‘Somehow, Crystal’ by Tanaka Yasuo

Thanks to wonderful events such as the Japanese Literature Challenge 13 organised by Meredith at Dolce Belezza, as well as #JanuaryinJapan originated by Tony at Tony’s Reading List, January is almost synonymous with Japanese literary escapades and, of course, I couldn’t be happier.

Although not the first book I read, I wanted to kickstart my reviews for those events with the much controversial Somehow, Crystal, written by Tanaka Yasuo and translated by Christopher Smith, a novel that some consider as a modern classic, while others dispute even its categorisation as a novel.

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English translation of the novel, published in 2019 by Kurodahan Press.

Somehow, Crystal was originally published in Japanese in 1980, winning the Bungei Prize that same year. However, due to the novel’s rather peculiar structure and the way its story and content differed from most typical novels of the time, many were baffled by this outcome. Alongside the main narrative, the author has inserted a large amount of notes (exactly 442, which, for a 127-page novel is quite an excessive number), which give the text a rather characteristic feel. In the English version, the story can be found on the left page, while the right page contains all the notes.

The story of Somehow, Crystal is quite simple at first glance, as it follows a young university student who also works as a model and cohabitates with her older musician boyfriend. Obsessed with (foreign) brands, listening to (foreign) songs and living a life seemingly without caring too much about the how’s and the why’s appears to be what the ‘crystal’ lifestyle the characters of this book, as well as the young people at the time, seem to have adopted. The novel is full of descriptions of places and specific shops, an exorbitant amount of songs and singers/bands, and of course branded goods, so much so that the reader momentarily gets lost amid all this flood of names and information.

And although this was one of the arguments the critics of this novel held against it, I believe the author simply meant to provide a chaotic portrayal of the inner and outer turmoil the Japanese society of the ’80s was facing. Young people who care only about superficial things and don’t seem to have any goals or pursuits in their lives might be perceived by the older generations as lazy or indifferent, but isn’t that a form of rebellion in itself? A way to show their displeasure with how things currently are and a way for them to discover what resonates with their generation instead of blindly following what the previous generations did?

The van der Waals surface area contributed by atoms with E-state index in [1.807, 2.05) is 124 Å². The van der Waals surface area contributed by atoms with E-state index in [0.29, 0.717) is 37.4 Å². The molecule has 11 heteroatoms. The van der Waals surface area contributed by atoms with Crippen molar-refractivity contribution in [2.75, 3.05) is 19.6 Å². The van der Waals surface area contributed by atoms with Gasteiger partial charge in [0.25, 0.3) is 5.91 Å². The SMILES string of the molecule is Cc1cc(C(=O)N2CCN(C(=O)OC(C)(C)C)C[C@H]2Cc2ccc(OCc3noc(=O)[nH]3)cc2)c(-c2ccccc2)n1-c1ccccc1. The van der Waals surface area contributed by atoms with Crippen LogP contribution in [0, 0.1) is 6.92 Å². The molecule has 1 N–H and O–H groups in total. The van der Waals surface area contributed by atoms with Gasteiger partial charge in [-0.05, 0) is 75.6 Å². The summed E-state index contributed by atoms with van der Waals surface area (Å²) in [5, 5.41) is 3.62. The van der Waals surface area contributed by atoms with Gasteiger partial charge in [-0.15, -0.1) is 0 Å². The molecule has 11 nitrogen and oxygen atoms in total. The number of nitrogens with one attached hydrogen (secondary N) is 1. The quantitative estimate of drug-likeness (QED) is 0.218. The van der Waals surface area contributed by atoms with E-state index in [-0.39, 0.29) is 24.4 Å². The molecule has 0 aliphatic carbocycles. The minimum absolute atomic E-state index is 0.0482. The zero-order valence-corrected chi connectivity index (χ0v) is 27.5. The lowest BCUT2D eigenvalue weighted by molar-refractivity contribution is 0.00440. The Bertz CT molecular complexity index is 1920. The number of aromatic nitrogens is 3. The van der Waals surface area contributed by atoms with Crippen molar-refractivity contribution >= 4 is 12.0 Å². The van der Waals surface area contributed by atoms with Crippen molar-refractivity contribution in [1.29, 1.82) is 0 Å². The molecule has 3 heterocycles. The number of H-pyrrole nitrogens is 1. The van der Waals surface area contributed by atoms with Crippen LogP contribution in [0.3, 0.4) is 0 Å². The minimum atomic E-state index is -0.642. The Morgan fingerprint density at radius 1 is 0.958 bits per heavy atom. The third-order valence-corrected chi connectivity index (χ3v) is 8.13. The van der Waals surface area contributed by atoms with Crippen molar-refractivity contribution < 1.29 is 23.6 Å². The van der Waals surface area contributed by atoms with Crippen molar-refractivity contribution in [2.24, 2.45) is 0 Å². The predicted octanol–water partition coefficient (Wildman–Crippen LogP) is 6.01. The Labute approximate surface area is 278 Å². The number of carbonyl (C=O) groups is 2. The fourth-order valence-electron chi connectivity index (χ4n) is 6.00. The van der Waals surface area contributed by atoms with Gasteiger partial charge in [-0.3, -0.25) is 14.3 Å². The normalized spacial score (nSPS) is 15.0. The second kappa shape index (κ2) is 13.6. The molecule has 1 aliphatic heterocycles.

The brands and the music aren’t the only foreign products that have taken over young people’s lives, as a lot of the words they use in their everyday speech also come from English or other European languages. Of course, the impact of this is much greater in the original Japanese text, which shows a language so distorted that the only way for someone to understand it is by reading the supplementary notes.

Apart from a critique on society and its norms, Tanaka also criticises literature itself and its conventions that have come to define it so far. He achieves this through the peculiar structure of his novel which is inundated by notes that either explain a certain word or expression used in the text, or simply provide an extra comment or insight, often quite cynical and poignant. As Takahashi Gen’ichiro points out in the Introduction, those notes are equally important as the story and they can even be read as a parallel story in themselves.

Somehow, Crystal is definitely not everyone’s cup of tea. It’s not a book that is read for its gripping story or its poetic use of language. Rather, it’s a book that helps readers understand that society, literature and the world around us isn’t as much of a set piece as we might think, and that’s perfectly fine.

A copy of this book was very kindly provided to me by the publisher, Kurodahan Press.

2 thoughts on “‘Somehow, Crystal’ by Tanaka Yasuo

  1. What a fascinating post! I found nyself thinking as I read how similar the 80s was for Americans, too: a time of materialism and excess and focus kn the superficial quite like none I’d seen before. (I’m thinking of my cousins then, who would wear nothing but Ralph Lauren in high school.) Also, how ironic thst the character is looking at foreign brands, when I so admire Japanese things (such as stationery)! I am intrigued by what you wrote, and thank you for being a part of the Japanese Literature Challenge 13.

  2. It’s an intriguing little book, albeit not entirely successful. As I argued in my review, I would have actually liked Tanaka to be more ambitious and say more in the notes!

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